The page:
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Wednesday, May 27, 2009
Home of the what, now?

The past couple of weeks have really been astounding as the debate about the closure of Guantanamo creeps forward. The truly elegant stupidity of this uproar, is that no one is talking about whether or not the facility is legal under any interpretation of US law, or whether the torturous acts committed there will be prosecuted. We're only talking about the closure, and what it means for the people incarcerated there. Where will they go?

"Well, you can't just let them go! they'll return to the battlefield! Anyone who would do that is soft on terror!"

There's probably some truth to that. There are currently 240 terror suspects being held in Gitmo. Even though I'm sure that some of them are guilty of some prosecutable crime, I can't say this with certainty, because none of them have had trials. Details, details...

I'm not advocating just letting all 240 of them go at all. And I definitely wouldn't let them all go if there were even as many as 540 of them. Some of them might return to terror activities, or the not guilty ones might be so pissed at us, they might sign on to the cause.

Funny about that number, 540. That's actually how many Guantanamo detainees that the Bush administration let go without trial. Just let them go. That seems kind of whimsical, to determine on one day that a man so terrifying that he needs to be locked up without charges is, on the next day, no threat whatsoever. But what else can you do, right?

"You can't bring them to the US, buddy! Don't even suggest that! Willingly import terrorists? Why do you hate America?"

Again, it's apparently better to release these guys, than to bring them here to be held, tried, and probably convicted.

"That won't work! That's why we have the military tribunal system!"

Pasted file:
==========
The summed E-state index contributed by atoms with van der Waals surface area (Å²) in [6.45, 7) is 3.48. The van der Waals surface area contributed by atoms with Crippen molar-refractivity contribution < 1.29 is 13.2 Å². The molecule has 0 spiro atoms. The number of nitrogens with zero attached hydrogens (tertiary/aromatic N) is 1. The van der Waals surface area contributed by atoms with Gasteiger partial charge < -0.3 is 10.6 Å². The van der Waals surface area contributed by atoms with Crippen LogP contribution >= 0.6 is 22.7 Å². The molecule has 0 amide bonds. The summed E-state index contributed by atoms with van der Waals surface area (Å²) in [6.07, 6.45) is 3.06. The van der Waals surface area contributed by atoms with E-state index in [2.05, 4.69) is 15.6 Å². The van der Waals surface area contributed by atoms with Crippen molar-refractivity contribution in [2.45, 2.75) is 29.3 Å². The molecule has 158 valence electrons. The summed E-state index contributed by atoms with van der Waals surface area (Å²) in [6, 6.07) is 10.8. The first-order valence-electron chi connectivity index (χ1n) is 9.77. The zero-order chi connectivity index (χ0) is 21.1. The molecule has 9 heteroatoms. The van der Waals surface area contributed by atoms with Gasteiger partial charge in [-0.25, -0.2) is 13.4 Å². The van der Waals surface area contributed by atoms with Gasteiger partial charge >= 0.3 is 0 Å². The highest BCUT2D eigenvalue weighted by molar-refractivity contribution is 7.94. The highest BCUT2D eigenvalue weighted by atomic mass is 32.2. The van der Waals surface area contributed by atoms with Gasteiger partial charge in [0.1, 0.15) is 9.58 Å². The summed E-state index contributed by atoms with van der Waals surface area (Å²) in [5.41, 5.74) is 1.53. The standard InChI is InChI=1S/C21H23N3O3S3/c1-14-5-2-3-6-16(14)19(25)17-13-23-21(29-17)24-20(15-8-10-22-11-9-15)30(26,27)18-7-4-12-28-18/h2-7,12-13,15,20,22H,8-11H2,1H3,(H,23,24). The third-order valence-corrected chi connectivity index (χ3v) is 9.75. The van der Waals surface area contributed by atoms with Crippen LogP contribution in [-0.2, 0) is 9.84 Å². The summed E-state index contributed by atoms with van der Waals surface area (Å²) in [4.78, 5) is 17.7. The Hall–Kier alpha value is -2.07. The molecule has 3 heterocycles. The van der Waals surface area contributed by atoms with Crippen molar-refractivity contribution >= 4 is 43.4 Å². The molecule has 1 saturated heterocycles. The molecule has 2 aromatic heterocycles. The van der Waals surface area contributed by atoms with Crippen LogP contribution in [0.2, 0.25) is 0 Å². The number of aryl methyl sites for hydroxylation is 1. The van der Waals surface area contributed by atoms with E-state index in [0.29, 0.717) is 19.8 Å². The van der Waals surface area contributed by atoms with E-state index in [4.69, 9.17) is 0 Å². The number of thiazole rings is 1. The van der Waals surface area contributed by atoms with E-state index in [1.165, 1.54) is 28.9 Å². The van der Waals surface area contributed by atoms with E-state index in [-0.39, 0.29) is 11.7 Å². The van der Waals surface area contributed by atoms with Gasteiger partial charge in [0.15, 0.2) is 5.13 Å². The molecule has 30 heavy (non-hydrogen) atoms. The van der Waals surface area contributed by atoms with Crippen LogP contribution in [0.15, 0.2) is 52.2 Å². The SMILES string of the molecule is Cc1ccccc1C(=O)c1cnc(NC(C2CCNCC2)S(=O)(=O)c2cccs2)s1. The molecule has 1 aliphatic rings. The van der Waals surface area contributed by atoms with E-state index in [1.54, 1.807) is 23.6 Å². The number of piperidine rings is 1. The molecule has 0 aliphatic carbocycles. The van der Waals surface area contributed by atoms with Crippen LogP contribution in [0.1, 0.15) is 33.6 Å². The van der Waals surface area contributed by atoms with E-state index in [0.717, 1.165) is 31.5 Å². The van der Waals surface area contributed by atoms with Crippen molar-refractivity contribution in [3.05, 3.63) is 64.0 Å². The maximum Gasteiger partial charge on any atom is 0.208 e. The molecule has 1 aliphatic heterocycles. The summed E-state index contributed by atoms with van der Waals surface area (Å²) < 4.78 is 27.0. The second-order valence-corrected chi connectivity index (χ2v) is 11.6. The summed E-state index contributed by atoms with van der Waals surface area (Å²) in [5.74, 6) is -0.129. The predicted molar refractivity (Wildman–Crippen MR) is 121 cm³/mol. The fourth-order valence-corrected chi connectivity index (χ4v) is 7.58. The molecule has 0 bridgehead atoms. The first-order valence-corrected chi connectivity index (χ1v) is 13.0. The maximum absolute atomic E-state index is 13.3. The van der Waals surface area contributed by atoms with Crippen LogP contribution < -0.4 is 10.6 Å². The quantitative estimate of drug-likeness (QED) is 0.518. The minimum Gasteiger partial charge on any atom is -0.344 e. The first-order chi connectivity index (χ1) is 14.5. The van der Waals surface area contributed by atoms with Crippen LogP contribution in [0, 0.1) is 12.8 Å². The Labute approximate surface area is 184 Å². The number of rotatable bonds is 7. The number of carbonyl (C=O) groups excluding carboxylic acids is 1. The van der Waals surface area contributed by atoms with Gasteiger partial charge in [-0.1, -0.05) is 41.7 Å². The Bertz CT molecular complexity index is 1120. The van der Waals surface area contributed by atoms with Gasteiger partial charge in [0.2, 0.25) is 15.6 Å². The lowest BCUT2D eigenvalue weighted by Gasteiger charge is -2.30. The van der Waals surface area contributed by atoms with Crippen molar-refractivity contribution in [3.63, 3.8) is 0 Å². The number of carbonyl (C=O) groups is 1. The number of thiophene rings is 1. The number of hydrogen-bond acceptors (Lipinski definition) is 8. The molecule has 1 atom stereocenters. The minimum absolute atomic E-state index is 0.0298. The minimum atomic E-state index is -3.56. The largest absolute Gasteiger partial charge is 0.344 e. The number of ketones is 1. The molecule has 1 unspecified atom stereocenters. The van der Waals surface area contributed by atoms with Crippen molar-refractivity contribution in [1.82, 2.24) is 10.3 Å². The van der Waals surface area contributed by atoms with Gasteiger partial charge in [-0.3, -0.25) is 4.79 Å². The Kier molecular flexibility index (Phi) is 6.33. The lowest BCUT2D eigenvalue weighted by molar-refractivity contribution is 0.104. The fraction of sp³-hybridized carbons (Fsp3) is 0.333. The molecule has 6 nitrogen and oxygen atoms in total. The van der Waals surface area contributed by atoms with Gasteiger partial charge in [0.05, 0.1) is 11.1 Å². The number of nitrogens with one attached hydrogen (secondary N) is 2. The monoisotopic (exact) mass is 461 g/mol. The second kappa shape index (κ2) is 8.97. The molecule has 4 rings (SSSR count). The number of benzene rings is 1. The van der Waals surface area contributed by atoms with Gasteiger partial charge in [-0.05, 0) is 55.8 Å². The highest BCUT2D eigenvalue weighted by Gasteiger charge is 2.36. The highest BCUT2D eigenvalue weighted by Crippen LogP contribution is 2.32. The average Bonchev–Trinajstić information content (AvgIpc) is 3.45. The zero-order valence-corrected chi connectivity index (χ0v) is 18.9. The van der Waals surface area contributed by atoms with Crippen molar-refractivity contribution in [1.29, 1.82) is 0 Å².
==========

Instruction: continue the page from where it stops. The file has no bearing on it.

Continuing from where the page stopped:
You're right, the US system of justice wouldn't work on terrorists. I mean, aside from the blind sheik who bombed the World Trade Center in 1993, Timothy McVeigh, shoe-bomber Richard Reed, and Jose Padilla, there are only a bunch of other terrorists who have been convicted in US courts. They're all still in jail.

"Yeah, well... not in my backyard!"

Okay, mine then.

There is a maximum security state facility less than 10 miles from where I sit. I will take every damned one of the 240 Guantanamo detainees, have them placed in this prison while they await trial in US courts, and I will not lose a moment of sleep over it. Honestly, between the Aryan Brotherhood, the Mexican Mafia, Crips, Bloods, La Nuestra Familia, the Mexikanemi, and the Nazi Low Riders, I just don't think any of these guys would last a month.

"But what if they escape? What about my family?"

Okay, here's the thing: I'm starting to think you're a real spineless candyass.

If my state prison can't be trusted, I suppose we can always turn to the federal government's one and only supermax facility, ADX Florence in Colorado. "The Alcatraz of the Rockies" they call it. Florence opened in 1994, I will go ahead and list for you the names of everyone who has ever escaped from this prison:


So, I just don't buy your arguments about why these suspects can't be imprisoned and tried in the US, and under US laws. It's a really good system, one that has worked for a couple of hundred years, and truth be told, it's a better system now than when it was designed, because improvements have been made the entire time. Not so much lately, but still, it's pretty well designed.

Unfortunately, you still have professional pants-wetters like House Minority Leader, John Boehner who wails that "importing the (Gitmo prisoners) would be a strategic mistake and an incredible risk. Or Senator John Thune of South Dakota who noted, quite astutely, that "the American people don't want these men walking the streets of America's neighborhoods!"

But I'd really like to give special attention to Senator Harry Reid, Democrat of Nevada, who cast a vote against President Obama's plan to close Guantanamo, because, as he explained at a press conference, "I’m saying that the United States Senate, Democrats and Republicans, do not want terrorists to be released in the United States. That’s very clear."

A reporter was decent enough to point out the obvious: "No one’s talking about releasing them. We’re talking about putting them in prison somewhere in the United States."

Reid replied: "Can’t put them in prison unless you release them."

While this may not be the single most idiotic thing I've ever heard a politician say, I'm sure we can do a hell of a lot better with our elected representatives, and we can make the country a hell of a lot safer merely by following the rules laid out in the Constitution. They work really well.

In the mean time, but on a Depends, you weeping, pathetic coward.

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posted at 3:37 PM

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